teeth for easy derailing of the chain. Track/singlespeed rings have
    taller teeth, but even then they hardly make it above the middle of the
    plates.
     
  5. A Muzi

    A Muzi Guest

    Zog The Undeniable wrote:

    > Retroed Bob wrote:
    >
    >> Anyone have a chart for this ? The one in question is a Stronglight,
    >> but I don't suppose there's a lot of difference since for a specific
    >> chain pitch, the size would always be he same (give or take tooth
    >> variations). I am trying to figure out how much bigger the OD would be
    >> for a 56 vs. a 52 (so, same question for the 52 :).

    >
    >
    > The circumference (measured near the top of the teeth) is obviously 28"
    > for the 56T and 26" for the 52T, because chain has a half-inch pitch.
    > Diameter is circumference divided by pi, so the 56T is 8.91" across and
    > the 52T is 8.28".

    I believe that calculation will give you the diameter at the
    center of the chain rivet - not the top of the tooth.

    http://www.yellowjersey.org/photosfromthepast/56TRING.JPG

    --
    Andrew Muzi
    www.yellowjersey.org
    Open every day since 1 April, 1971
     
  6. Jim Smith

    Jim Smith Guest

    A Muzi <[email protected]> writes:

    > Zog The Undeniable wrote:
    >
    >> Retroed Bob wrote:
    >>
    >>> Anyone have a chart for this ? The one in question is a Stronglight,
    >>> but I don't suppose there's a lot of difference since for a
    >>> specific chain pitch, the size would always be he same (give or
    >>> take tooth variations). I am trying to figure out how much bigger
    >>> the OD would be for a 56 vs. a 52 (so, same question for the 52
    >>> :).

    >> The circumference (measured near the top of the teeth) is obviously
    >> 28" for the 56T and 26" for the 52T, because chain has a half-inch
    >> pitch. Diameter is circumference divided by pi, so the 56T is 8.91"
    >> across and the 52T is 8.28".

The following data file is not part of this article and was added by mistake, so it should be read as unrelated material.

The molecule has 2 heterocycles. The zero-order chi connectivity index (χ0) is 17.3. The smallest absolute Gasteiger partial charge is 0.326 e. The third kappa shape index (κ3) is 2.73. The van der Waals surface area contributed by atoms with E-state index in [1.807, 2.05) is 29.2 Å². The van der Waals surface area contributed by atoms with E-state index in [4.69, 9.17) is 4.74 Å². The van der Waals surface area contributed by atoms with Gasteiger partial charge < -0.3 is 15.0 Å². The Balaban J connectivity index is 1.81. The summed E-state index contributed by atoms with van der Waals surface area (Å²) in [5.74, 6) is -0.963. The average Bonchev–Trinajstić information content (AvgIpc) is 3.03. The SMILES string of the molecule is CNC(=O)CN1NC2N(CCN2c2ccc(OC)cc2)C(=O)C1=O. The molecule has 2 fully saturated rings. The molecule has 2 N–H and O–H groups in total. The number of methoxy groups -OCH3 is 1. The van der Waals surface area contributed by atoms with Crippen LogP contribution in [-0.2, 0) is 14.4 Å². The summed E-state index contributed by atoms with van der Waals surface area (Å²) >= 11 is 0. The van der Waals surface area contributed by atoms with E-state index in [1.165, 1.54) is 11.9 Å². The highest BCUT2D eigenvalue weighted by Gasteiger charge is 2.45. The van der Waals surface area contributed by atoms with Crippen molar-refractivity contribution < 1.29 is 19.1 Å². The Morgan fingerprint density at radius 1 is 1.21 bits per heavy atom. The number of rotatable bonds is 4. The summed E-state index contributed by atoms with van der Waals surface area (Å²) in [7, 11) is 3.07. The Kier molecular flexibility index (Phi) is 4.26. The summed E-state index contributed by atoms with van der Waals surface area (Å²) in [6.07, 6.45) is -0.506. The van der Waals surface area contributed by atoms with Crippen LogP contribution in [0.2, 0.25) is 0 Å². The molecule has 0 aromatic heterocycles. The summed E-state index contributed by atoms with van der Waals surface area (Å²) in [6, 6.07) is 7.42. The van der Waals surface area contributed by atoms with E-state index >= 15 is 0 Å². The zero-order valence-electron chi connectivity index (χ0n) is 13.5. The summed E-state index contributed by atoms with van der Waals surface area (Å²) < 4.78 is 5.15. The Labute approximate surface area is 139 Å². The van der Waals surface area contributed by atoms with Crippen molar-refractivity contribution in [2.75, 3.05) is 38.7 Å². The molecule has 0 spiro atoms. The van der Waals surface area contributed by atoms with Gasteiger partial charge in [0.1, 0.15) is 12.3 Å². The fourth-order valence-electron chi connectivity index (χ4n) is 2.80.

> I believe that calculation will give you the diameter at the center of
    > the chain rivet - not the top of the tooth.
    >
    > http://www.yellowjersey.org/photosfromthepast/56TRING.JPG


    Right, but the OP was looking for the change in diameter, which is
    independent of the diameter. If you increase the circumference by two
    inches, the diameter increases by 0.64 inches (2/pi) whether you start
    with a circle 8 inches, 8 meters, or 8 miles in diameter.
     
  7. Jim Smith wrote:

    > Right, but the OP was looking for the change in diameter, which is
    > independent of the diameter. If you increase the circumference by two
    > inches, the diameter increases by 0.64 inches (2/pi) whether you start
    > with a circle 8 inches, 8 meters, or 8 miles in diameter.
    >

    Reminds me of the old brain teaser (not all that difficult):

    If a worm crawls round the equator and a bird flies 2 metres above the
    worm, how much further has the bird travelled when they get back to
    their starting point?

    Most people think it's thousands of miles...it's actually about 6.3 metres.
     
  8. Jim Smith

    Jim Smith Guest

    Zog The Undeniable <[email protected]> writes:

    > Jim Smith wrote:
    >
    >> Right, but the OP was looking for the change in diameter, which is
    >> independent of the diameter. If you increase the circumference by two
    >> inches, the diameter increases by 0.64 inches (2/pi) whether you start
    >> with a circle 8 inches, 8 meters, or 8 miles in diameter.
    >>